Scholars in Residence
The Leadership Center identifies and recruits scholars involved in significant research and writing on leadership issues pertinent to the mission of the Center. The Scholars-in-Residence program brings scholars and public intellectuals to the campus, providing them the opportunity for concentrated work on research projects that serve as a resource for instruction, development, publication, and training.
Ambassador Andrew Young and Ms. Andrea Young, Esq. are joined by Dr. Preston King as Scholars in Residence. Each scholar conducts lectures, participates in academic programs, forums and workshops, and serves as a critical resource in their respective areas of expertise.
Dr. Robert Franklin, Jr.
Dr. Robert Michael Franklin, Jr. is the James T. and Berta R. Laney Professor of Moral Leadership at Emory University (Atlanta). He is a Senior Advisor to the President of Emory University.
In 2013, he was a Visiting Scholar in Residence at Stanford University’s Martin Luther King, Jr. Research and Education Institute. He is president emeritus of Morehouse College where he served as the tenth president of the nation’s largest private, four-year liberal arts college for men from 2007 through 2012.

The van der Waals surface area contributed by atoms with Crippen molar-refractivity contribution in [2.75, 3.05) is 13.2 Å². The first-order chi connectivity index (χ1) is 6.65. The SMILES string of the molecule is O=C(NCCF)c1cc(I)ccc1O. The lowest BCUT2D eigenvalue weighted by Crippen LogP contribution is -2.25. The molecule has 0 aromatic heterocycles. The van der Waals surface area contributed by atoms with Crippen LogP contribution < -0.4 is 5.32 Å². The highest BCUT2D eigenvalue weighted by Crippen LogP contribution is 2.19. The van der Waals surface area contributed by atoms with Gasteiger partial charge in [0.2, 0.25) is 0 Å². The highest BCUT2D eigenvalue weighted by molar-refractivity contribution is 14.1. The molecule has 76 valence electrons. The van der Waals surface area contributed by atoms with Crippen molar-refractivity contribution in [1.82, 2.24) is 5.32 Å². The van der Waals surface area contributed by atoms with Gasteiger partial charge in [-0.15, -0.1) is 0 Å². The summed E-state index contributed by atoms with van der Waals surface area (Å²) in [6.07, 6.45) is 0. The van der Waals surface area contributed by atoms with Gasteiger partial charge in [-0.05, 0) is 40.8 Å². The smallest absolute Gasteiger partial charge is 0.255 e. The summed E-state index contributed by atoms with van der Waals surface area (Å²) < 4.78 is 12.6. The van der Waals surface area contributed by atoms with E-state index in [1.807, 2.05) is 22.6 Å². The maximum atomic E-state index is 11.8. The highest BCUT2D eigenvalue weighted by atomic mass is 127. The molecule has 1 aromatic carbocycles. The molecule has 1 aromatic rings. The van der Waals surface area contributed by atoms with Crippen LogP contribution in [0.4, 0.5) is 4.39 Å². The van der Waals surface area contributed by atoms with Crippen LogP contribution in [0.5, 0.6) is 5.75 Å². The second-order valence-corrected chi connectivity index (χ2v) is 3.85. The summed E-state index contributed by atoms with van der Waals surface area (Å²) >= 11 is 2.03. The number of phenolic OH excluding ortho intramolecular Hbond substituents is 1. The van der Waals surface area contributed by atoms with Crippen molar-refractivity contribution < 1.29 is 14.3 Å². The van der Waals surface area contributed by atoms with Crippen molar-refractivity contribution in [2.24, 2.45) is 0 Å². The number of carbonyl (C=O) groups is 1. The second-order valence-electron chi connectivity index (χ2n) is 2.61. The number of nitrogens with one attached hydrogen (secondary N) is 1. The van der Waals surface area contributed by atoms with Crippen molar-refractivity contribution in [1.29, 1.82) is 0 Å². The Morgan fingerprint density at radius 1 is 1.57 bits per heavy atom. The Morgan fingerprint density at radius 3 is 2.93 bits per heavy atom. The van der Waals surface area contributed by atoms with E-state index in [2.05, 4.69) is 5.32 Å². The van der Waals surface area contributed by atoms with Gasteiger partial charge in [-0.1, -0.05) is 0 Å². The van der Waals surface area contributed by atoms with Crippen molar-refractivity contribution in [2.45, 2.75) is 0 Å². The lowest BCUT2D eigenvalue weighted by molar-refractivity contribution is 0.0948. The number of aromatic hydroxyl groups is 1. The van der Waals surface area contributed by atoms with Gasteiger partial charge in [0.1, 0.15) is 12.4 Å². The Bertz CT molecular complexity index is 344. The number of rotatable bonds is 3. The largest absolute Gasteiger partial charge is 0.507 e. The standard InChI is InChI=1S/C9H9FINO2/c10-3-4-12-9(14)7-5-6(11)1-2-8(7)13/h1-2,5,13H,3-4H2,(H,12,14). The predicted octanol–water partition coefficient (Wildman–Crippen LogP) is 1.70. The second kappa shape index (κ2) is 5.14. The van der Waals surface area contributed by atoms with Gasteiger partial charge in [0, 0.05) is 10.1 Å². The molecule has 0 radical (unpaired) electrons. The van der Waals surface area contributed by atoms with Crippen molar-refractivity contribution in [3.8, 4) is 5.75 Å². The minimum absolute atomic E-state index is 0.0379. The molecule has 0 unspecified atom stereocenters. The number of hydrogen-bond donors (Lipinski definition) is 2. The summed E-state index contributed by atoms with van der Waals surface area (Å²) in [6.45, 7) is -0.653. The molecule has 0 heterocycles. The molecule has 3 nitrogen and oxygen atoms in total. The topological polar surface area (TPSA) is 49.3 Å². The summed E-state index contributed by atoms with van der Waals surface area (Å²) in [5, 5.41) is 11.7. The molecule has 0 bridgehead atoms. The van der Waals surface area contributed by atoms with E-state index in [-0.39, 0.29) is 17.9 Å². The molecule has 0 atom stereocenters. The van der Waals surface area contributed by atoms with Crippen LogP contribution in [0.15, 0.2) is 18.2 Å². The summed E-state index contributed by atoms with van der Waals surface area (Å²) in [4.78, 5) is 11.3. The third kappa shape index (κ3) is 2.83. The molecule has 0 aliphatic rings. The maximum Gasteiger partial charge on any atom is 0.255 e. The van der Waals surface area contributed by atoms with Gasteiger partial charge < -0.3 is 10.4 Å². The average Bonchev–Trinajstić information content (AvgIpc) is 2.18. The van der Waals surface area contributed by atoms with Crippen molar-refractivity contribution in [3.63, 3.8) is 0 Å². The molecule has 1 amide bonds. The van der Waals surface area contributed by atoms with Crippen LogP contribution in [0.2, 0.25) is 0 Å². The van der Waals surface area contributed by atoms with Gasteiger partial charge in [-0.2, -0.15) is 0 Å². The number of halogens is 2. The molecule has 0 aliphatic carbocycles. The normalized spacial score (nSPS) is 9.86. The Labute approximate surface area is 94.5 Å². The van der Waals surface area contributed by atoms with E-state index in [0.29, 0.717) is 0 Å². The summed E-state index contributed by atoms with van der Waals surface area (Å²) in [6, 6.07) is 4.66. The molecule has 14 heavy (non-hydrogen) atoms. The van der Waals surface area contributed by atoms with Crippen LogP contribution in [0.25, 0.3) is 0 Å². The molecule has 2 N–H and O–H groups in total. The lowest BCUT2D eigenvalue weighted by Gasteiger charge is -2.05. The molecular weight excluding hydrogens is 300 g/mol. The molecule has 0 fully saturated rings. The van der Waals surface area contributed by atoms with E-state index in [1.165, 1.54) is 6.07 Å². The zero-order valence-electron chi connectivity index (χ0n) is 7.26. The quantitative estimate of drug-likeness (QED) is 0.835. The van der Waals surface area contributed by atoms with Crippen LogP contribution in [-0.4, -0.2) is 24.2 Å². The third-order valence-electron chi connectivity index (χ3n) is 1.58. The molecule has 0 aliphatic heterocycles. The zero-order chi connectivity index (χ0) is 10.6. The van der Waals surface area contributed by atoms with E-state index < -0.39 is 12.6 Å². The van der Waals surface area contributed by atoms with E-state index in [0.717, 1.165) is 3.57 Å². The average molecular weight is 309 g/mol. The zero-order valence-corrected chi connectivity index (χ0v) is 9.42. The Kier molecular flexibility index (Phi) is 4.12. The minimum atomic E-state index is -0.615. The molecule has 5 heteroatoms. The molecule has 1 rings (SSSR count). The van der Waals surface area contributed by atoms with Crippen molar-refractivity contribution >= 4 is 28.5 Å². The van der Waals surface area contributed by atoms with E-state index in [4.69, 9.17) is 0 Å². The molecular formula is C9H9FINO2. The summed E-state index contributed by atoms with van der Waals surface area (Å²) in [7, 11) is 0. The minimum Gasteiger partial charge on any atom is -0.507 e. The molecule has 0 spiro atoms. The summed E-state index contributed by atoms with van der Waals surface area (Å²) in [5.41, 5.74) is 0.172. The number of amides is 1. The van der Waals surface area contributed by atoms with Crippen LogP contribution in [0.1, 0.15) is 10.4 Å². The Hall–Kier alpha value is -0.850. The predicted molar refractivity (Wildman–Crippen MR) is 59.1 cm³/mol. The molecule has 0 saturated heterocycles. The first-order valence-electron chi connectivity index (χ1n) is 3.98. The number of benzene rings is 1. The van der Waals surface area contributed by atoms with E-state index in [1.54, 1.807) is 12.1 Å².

Franklin graduated Phi Beta Kappa from Morehouse in 1975 with a degree in political science and religion and earned an M.Div. at Harvard Divinity School (1978). Franklin continued his education at the University of Chicago, earning a Ph.D. in ethics and society, and religion and the social sciences in 1985. He also undertook international study at the University of Durham, UK, as a 1973 Merrill Scholar and English Speaking Union Scholar. His major fields of study included social ethics, psychology, and African American religion. He is the recipient of honorary degrees from Bethune Cookman University, Bates College, University of New England, Centre College, Hampden Sydney College, and Swarthmore College.
Franklin is the author of four books: “Moral Leadership: Integrity, Courage, Imagination” (forthcoming 2020, Orbis Press); “Crisis in the Village: Restoring Hope in African American Communities” (2007); “Another Day’s Journey: Black Churches Confronting the American Crisis” (1997); and “Liberating Visions: Human Fulfillment and Social Justice in African American Thought” (1990). He has co-authored (Don S. Browning, et. al.) a volume titled, “From Culture Wars to Common Ground: Religion and the American Family Debate” (2001). He also penned the foreword to Dr. Martin Luther King Jr.’s, “Letter from Birmingham Jail,” reprinted by Trinity Forum in 2012.